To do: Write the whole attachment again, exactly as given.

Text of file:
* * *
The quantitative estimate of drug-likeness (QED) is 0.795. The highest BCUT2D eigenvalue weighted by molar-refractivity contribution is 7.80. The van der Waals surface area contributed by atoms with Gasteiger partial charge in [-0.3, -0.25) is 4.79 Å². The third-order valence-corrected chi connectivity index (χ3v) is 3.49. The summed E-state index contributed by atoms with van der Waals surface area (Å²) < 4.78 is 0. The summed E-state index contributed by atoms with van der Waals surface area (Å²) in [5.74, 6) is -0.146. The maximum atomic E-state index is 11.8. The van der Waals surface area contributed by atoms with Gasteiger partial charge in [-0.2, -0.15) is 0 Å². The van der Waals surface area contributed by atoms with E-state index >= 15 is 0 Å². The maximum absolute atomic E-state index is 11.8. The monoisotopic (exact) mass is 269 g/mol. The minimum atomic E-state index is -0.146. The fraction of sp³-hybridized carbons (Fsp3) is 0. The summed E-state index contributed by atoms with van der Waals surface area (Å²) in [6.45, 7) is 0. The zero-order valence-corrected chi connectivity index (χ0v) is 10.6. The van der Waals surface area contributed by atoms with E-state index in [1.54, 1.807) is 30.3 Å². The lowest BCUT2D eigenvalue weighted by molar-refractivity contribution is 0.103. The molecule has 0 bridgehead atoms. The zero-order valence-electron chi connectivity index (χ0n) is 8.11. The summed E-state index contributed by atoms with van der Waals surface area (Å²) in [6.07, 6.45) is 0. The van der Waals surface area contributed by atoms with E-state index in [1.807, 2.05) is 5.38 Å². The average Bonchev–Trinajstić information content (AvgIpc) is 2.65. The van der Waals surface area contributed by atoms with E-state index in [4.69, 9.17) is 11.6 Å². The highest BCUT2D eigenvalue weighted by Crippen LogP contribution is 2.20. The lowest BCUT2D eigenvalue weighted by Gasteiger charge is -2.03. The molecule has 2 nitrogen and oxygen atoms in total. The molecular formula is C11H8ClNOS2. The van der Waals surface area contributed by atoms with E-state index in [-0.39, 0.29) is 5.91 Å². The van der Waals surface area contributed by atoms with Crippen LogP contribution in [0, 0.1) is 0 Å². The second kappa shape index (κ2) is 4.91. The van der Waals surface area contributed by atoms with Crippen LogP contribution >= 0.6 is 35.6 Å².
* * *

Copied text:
The quantitative estimate of drug-likeness (QED) is 0.795. The highest BCUT2D eigenvalue weighted by molar-refractivity contribution is 7.80. The van der Waals surface area contributed by atoms with Gasteiger partial charge in [-0.3, -0.25) is 4.79 Å². The third-order valence-corrected chi connectivity index (χ3v) is 3.49. The summed E-state index contributed by atoms with van der Waals surface area (Å²) < 4.78 is 0. The summed E-state index contributed by atoms with van der Waals surface area (Å²) in [5.74, 6) is -0.146. The maximum atomic E-state index is 11.8. The van der Waals surface area contributed by atoms with Gasteiger partial charge in [-0.2, -0.15) is 0 Å². The van der Waals surface area contributed by atoms with E-state index >= 15 is 0 Å². The maximum absolute atomic E-state index is 11.8. The monoisotopic (exact) mass is 269 g/mol. The minimum atomic E-state index is -0.146. The fraction of sp³-hybridized carbons (Fsp3) is 0. The summed E-state index contributed by atoms with van der Waals surface area (Å²) in [6.45, 7) is 0. The zero-order valence-corrected chi connectivity index (χ0v) is 10.6. The van der Waals surface area contributed by atoms with E-state index in [1.54, 1.807) is 30.3 Å². The lowest BCUT2D eigenvalue weighted by molar-refractivity contribution is 0.103. The molecule has 0 bridgehead atoms. The zero-order valence-electron chi connectivity index (χ0n) is 8.11. The summed E-state index contributed by atoms with van der Waals surface area (Å²) in [6.07, 6.45) is 0. The van der Waals surface area contributed by atoms with E-state index in [1.807, 2.05) is 5.38 Å². The average Bonchev–Trinajstić information content (AvgIpc) is 2.65. The van der Waals surface area contributed by atoms with E-state index in [4.69, 9.17) is 11.6 Å². The highest BCUT2D eigenvalue weighted by Crippen LogP contribution is 2.20. The lowest BCUT2D eigenvalue weighted by Gasteiger charge is -2.03. The molecule has 2 nitrogen and oxygen atoms in total. The molecular formula is C11H8ClNOS2. The van der Waals surface area contributed by atoms with E-state index in [-0.39, 0.29) is 5.91 Å². The van der Waals surface area contributed by atoms with Crippen LogP contribution in [0, 0.1) is 0 Å². The second kappa shape index (κ2) is 4.91. The van der Waals surface area contributed by atoms with Crippen LogP contribution >= 0.6 is 35.6 Å².